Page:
This is a translation of a scriptural meditation from the Russian book, “Day by Day”. Lewis’s thoughts on the subject follow:
Scripture: "A new and living way” (Heb: 10, 20)
"This was a new way because it was a living way. Often in the Gospel people only seek a means of passing through the valley of death; they do not seek in it assistance and instructions for life. But when Christ approaches the soul He opens for it a new and living way. He reveals to us that eternity has begun for us already now, and that we can come to know it without waiting for death. He reveals to us that communion with God is achievable not only after death, but in life as well, and that offering our bodies “as a living sacrifice, holy and pleasing to God, for right-minded worship” (Rom: 12, 1), already here, on earth, we receive the Kingdom of God through communing and uniting with the Lord. Moving, like the Israelites, through the desert of life, we can no longer be hungry or thirsty, since the Savior is walking ahead of us, and in Him we receive on a daily basis the grace which saves us, the light which illuminates, and the bread of life and source of truth which fills and strengthens our souls.
"Without God’s grace, without faith and love, we travelled the path of sin, the way of self-love, pleasures, frivolousness – the wide way which does not lead to the Kingdom of God! The new way is the way of self-denial, the way of love for one’s neighbor, the narrow way, which is often thorny. We must follow it with the burden of the cross, but it will lead us to the Lord. And the bright hope of eternal life, the hope of being united with the Lord, will support us on this way.
"Following His footsteps, we cannot go astray. Leaning on Him, we will not grow weak along the way. He is “the way, the truth and the life” (John: 14, 6). We need only to have our eyes open and be vigilant, and to seek and desire this way all our lives.
“Lord! Will I truly surrender to you only at the hour of my death? Show me the living way. Teach me the holy life which you were already given in Bethlehem, and then in Nazareth, and on Golgotha! Help me walk with you along the living way; grant me in this earthly life the might of immortality, and amid the full bloom of life teach me to completely renounce my will by covering it with Yours. Amid work, amid cares, amid struggles, in the hours of silent sorrow, in grief and joy, in sickness and in health, in poverty and prosperity, help me to submit to You completely and say: “Father! Into Your hands I commend My spirit” (Luke: 23, 46) – then my earthly life will be a living way to heaven!”
This brings to mind Lewis’s thoughts on the “the way” from chapter XIV (“Checkmate”) of “Surprised by Joy”:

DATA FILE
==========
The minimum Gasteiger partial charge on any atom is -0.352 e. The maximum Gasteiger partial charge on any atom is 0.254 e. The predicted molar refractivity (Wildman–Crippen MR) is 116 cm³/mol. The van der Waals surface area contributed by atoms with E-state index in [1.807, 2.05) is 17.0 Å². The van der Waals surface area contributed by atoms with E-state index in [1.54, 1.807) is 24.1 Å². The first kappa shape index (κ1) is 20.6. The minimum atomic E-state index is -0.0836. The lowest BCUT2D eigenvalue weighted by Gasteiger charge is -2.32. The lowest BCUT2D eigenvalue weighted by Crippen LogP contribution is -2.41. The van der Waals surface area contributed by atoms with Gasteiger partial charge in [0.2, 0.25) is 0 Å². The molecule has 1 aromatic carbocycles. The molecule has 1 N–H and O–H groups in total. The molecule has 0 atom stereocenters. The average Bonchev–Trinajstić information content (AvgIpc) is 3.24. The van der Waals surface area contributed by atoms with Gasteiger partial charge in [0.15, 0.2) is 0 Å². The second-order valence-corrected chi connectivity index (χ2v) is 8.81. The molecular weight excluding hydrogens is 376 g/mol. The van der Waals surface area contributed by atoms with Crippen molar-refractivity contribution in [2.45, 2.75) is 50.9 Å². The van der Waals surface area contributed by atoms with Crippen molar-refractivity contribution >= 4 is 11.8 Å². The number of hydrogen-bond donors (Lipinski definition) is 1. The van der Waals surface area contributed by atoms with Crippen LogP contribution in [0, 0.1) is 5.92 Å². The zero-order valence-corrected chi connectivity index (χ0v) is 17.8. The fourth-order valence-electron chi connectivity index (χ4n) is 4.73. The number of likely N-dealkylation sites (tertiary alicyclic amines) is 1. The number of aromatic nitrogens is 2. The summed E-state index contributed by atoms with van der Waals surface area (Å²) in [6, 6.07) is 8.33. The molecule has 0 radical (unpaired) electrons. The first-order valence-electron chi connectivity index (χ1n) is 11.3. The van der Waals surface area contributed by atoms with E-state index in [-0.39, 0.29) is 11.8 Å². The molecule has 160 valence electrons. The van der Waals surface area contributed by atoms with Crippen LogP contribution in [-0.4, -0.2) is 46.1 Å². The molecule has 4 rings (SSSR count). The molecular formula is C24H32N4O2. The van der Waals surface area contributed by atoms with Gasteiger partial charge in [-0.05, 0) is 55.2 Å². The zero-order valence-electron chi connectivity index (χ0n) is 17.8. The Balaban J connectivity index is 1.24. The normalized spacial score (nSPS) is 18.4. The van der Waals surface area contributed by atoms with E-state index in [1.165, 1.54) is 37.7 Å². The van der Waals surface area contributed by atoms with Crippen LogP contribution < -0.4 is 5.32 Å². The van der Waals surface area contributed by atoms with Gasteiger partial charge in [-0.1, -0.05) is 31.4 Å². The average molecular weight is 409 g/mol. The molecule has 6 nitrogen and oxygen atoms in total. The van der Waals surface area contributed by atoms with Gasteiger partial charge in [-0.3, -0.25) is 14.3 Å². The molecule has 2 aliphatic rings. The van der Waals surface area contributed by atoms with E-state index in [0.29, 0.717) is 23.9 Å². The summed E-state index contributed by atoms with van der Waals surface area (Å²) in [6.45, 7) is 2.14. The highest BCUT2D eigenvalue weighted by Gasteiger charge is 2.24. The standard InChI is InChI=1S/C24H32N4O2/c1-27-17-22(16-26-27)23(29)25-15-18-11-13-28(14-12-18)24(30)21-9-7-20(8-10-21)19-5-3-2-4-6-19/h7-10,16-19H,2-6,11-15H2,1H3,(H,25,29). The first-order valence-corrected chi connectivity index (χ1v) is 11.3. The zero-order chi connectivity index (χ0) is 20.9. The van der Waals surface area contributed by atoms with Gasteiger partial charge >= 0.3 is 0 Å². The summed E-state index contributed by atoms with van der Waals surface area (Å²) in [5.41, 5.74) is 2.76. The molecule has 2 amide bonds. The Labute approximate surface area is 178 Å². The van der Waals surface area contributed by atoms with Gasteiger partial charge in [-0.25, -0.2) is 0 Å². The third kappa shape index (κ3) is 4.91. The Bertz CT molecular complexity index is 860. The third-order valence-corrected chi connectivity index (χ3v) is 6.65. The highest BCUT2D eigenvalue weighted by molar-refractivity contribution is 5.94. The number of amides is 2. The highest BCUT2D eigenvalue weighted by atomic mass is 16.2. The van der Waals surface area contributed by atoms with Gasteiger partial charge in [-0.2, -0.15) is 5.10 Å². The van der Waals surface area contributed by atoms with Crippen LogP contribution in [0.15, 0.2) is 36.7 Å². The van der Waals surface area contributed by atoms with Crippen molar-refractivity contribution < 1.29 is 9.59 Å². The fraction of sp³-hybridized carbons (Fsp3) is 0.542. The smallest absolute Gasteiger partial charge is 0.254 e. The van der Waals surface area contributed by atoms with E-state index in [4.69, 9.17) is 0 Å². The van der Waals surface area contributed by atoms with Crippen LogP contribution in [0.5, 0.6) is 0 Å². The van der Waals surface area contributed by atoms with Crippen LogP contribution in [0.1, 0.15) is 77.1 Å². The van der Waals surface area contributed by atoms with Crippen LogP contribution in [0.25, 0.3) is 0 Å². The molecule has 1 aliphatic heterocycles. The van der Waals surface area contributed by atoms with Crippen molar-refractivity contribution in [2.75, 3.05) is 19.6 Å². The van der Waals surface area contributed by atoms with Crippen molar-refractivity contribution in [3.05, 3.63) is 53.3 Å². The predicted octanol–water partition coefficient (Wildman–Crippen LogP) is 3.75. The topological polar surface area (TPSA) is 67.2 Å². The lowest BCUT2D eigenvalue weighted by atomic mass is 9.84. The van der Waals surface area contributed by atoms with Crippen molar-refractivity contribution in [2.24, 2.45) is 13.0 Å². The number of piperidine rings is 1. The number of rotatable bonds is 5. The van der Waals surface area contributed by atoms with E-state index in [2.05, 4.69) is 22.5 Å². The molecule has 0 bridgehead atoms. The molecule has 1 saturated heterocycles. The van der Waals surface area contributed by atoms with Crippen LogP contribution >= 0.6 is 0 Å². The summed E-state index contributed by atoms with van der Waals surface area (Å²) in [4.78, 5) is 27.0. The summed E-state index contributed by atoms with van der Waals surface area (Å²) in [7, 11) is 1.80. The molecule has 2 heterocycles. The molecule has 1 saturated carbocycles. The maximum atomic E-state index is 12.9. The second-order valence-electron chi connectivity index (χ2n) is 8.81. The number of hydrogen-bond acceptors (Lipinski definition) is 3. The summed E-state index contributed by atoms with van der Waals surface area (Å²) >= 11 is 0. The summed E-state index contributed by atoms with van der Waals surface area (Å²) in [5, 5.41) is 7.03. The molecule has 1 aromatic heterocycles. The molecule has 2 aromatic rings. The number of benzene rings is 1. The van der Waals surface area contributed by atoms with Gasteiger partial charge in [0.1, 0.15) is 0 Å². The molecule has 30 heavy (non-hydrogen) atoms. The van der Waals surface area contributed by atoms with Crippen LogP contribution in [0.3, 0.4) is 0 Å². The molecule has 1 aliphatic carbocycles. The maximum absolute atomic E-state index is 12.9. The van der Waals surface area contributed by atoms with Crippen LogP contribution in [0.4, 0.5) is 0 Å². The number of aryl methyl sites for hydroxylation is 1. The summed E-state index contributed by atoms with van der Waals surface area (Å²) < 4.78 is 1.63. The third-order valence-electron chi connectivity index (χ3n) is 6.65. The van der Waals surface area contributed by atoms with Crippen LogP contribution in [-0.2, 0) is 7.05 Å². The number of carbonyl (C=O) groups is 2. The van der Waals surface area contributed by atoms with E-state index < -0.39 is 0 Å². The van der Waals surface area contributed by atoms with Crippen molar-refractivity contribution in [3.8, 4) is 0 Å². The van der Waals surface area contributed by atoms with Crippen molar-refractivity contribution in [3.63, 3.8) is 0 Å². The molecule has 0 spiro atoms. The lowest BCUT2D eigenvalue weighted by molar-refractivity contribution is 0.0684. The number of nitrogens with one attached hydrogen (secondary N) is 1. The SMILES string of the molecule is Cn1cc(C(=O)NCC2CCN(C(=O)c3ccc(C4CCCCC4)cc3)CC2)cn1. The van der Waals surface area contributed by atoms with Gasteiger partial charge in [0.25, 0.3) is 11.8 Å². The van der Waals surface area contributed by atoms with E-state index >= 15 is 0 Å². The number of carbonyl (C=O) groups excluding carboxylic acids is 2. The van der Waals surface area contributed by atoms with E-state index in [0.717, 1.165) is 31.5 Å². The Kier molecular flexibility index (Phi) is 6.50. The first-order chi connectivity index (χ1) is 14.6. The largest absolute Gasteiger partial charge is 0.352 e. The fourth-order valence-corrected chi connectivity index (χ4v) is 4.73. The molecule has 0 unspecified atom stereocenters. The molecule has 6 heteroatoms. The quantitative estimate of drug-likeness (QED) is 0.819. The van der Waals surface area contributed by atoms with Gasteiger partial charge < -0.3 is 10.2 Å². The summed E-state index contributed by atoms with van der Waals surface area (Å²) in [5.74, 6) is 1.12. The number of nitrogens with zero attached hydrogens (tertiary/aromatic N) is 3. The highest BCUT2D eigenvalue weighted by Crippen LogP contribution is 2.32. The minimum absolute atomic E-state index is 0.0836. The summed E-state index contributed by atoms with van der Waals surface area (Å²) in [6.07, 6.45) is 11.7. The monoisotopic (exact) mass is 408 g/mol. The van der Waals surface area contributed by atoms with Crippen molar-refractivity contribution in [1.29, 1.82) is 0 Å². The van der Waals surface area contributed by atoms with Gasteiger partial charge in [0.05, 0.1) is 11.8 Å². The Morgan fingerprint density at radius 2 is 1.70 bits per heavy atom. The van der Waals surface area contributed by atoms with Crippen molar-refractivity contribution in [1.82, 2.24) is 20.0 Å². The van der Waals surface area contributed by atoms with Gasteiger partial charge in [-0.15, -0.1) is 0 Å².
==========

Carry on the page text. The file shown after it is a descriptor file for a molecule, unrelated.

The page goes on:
“Once, when [Dom Bede Griffiths] and Barfield were lunching in my room, I happened to refer to philosophy as ‘a subject’. ‘It wasn’t a subject to Plato,’ said Barfield, ‘it was a way.’ The quiet but fervent agreement of Griffiths, and the quick glance of understanding between the two, revealed to me my own frivolity. Enough had been thought, and said, and felt, and imagined. It was about time that something should be done.”
And these are Lewis’s thoughts on experiencing the Kingdom of God already here on earth, from “Letters to Malcolm” (letter V), writing about those words from The Lord’s Prayer:
"Thy kingdom come. That is, may your reign be realized here, as it is there. But I tend to take there on three levels. First, as in the sinless world beyond the horrors of animal and human life; in the behavior of stars and trees and water, in sunrise and wind. May there be here (in my heart) the beginning of a like beauty. Secondly, as in the best human lives I have known: in all the people who really bear the burdens and ring true, and in the quiet, busy, ordered life of really good families and really good religious houses. May that they too may be “here.” Finally, of course, in the usual sense: as in Heaven, as among the blessed dead.
“And here can of course be taken not only as “in my heart”, but as “in this college” – in England – in the world in general.”
But the above Russian meditation also mentions the need to carry one’s cross. This is what Lewis writes about that in Mere Christianity, Book IV, chapter 8:
"You have noticed, I expect, that Christ Himself sometime describes the Christian way as very hard, sometimes very easy. He says, ‘Take up your cross’…Next minute He says, ‘My yoke is easy and my burden light.’ He means both. And one can just see why both are true.
“Teachers will tell you that the laziest boy in class is the one who works hardest in the end. They mean this. If you give two boys, say, a preposition in geometry to do, the one who is prepared to take trouble will try to understand it. The lazy boy will try to learn it by heart because, for the moment, that needs less effort. But six months later, when they are preparing for an exam, that lazy boy is doing hours and hours of miserable drudgery over things the other boy understands, and positively enjoys, in a few minutes. Laziness means more work in the long run.”
“Love is patient and kind. Love is not jealous or boastful or proud or rude. Love does not demand its own way. Love is not irritable, and it keeps no record of when it has been wronged. It is never glad about injustice but rejoices whenever the truth wins out. Love never gives up, never loses faith, is always hopeful, and endures through every circumstance. Love will last forever.” (1 Corinthians 13: 4-8)